Much of the layoffs will be caused by distress sales and company closures. Multiple startups including Oyo, BlackBuck, Treebo, Acko, Fab Hotels, Meesho, Shuttl, Capillary have on average cut workforce by 30%, including temporary staff, in the past one month.


Many others, such as Ola, Zomato have reduced pay by as much as 50%, while a few have withdrawn job offers. [ET Tech]


Vodafone PLC injects $200m into Vodafone Idea.

A Helping Hand

Shares of Vodafone Idea surged 15% today before closing at ₹4.30 (+8.86%) after Vodafone PLC said it has accelerated a payment of $200m to Vodafone Idea, which was due in September 2020, under the terms of the contingent liability mechanism with Vodafone Idea. 


The infusion is expected to support the telecom giant manage operations amid the coronavirus crisis and pay outstanding statutory dues to the Government. [ET Markets]



US government wants companies to get back to work – but that’s easier said than done.                                  

The Way Forward

The US coronavirus curve is showing signs of flattening and the White House is already calling for stay at home orders to be eased out and for the economy to turn back on. Washington issued guidelines last week for US states should they choose to reopen their public spaces, factories and workplaces. This, however, is easier said than done.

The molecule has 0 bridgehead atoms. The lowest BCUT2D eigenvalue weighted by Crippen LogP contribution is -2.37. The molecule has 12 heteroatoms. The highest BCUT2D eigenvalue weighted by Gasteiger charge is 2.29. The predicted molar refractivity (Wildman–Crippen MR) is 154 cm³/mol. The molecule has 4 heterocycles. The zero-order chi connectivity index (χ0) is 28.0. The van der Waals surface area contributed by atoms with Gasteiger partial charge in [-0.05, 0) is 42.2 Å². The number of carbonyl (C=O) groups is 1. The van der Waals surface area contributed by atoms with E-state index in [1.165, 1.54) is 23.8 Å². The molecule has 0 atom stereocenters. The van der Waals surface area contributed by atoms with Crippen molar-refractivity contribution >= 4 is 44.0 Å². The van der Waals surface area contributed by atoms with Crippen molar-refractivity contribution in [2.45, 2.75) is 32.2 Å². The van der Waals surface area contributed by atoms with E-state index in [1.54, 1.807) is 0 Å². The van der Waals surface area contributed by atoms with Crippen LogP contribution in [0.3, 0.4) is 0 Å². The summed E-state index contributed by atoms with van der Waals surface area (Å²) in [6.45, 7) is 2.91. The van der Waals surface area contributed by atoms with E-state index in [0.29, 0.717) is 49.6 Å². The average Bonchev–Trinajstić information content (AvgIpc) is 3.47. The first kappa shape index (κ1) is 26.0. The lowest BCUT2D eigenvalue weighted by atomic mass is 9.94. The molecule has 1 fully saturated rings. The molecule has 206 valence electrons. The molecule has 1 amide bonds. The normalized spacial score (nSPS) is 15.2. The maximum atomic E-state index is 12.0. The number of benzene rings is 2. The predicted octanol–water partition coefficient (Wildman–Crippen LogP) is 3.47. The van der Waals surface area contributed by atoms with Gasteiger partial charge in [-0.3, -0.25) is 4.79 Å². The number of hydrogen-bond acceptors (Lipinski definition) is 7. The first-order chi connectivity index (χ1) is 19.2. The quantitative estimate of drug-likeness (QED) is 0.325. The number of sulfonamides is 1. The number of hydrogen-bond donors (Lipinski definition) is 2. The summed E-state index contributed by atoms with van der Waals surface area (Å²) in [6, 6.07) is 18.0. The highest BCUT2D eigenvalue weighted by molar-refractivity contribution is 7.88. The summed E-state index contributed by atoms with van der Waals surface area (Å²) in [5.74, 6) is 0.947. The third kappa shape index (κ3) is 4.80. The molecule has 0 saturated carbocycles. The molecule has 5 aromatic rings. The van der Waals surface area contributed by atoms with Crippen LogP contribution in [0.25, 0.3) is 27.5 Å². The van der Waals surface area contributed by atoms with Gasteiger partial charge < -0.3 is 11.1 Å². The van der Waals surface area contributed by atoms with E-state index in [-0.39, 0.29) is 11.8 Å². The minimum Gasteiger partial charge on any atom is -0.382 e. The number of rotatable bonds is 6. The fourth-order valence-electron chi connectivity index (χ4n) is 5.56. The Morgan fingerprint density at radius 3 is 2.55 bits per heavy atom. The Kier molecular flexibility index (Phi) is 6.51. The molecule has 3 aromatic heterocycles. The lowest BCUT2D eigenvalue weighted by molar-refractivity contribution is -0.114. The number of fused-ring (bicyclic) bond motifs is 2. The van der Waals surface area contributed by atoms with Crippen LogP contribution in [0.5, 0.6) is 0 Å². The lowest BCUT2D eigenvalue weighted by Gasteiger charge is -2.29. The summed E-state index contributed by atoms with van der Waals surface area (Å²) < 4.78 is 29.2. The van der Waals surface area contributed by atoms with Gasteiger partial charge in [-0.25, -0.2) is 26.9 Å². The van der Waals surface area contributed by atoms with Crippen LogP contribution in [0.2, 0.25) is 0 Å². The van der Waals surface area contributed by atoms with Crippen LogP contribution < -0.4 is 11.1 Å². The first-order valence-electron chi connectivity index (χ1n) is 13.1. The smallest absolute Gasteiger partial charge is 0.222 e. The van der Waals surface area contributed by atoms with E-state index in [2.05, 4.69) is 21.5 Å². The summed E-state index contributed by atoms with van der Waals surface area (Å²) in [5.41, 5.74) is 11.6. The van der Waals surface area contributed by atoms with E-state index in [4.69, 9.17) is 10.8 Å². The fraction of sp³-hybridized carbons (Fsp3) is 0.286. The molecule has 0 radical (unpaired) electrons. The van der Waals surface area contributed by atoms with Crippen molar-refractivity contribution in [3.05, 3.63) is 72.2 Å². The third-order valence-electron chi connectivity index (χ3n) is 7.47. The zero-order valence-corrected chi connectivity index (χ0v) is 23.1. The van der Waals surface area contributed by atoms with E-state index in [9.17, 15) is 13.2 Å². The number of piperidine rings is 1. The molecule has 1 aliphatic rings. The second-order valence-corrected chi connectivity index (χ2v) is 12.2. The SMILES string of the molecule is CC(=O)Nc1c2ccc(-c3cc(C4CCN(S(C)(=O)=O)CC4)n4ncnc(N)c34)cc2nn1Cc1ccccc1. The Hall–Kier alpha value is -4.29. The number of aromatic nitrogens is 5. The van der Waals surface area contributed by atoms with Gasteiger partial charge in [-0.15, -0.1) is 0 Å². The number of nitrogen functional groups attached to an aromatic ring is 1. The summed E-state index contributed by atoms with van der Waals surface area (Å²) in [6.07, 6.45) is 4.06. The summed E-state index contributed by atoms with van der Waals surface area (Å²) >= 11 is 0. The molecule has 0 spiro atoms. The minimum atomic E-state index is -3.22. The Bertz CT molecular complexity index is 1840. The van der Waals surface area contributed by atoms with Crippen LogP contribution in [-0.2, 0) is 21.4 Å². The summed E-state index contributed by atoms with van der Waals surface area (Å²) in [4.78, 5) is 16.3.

Here’s an explainer into why companies and workers are finding it difficult to get back to work. [AP]


Negligent employers in India could be charged for COVID-19 cases.


A day after India Inc. executives flagged the issue in the official guidelines to restart economic activity, the Union Government on Wednesday clarified that that in case employees tested positive for COVID-19, their companies would be penalised only for negligence or cognisance under the Disaster Management Act, 2005. [BS]


IT industry could be permanently changed as millions work from home.

The Times They Are A-Changin'

India’s massive IT industry confronted a myriad of challenges when it transitioned to work from home following the March 24th nationwide lockdown. Now, many industry watchers believe that this will have a long-term impact on these companies. TCS, for example, is reportedly looking at a plan that has only a quarter of its employees working from offices by 2025. [ET ITeS]



Facebook Marketplace falls behind its rivals when it comes to virus precautions.

When the Giant Falls Short

Facebook Marketplace, one of the biggest second-hand buying and selling platforms in the world, has been accused of not taking sufficient measures against the spread of the virus vis-a-vis its rival apps.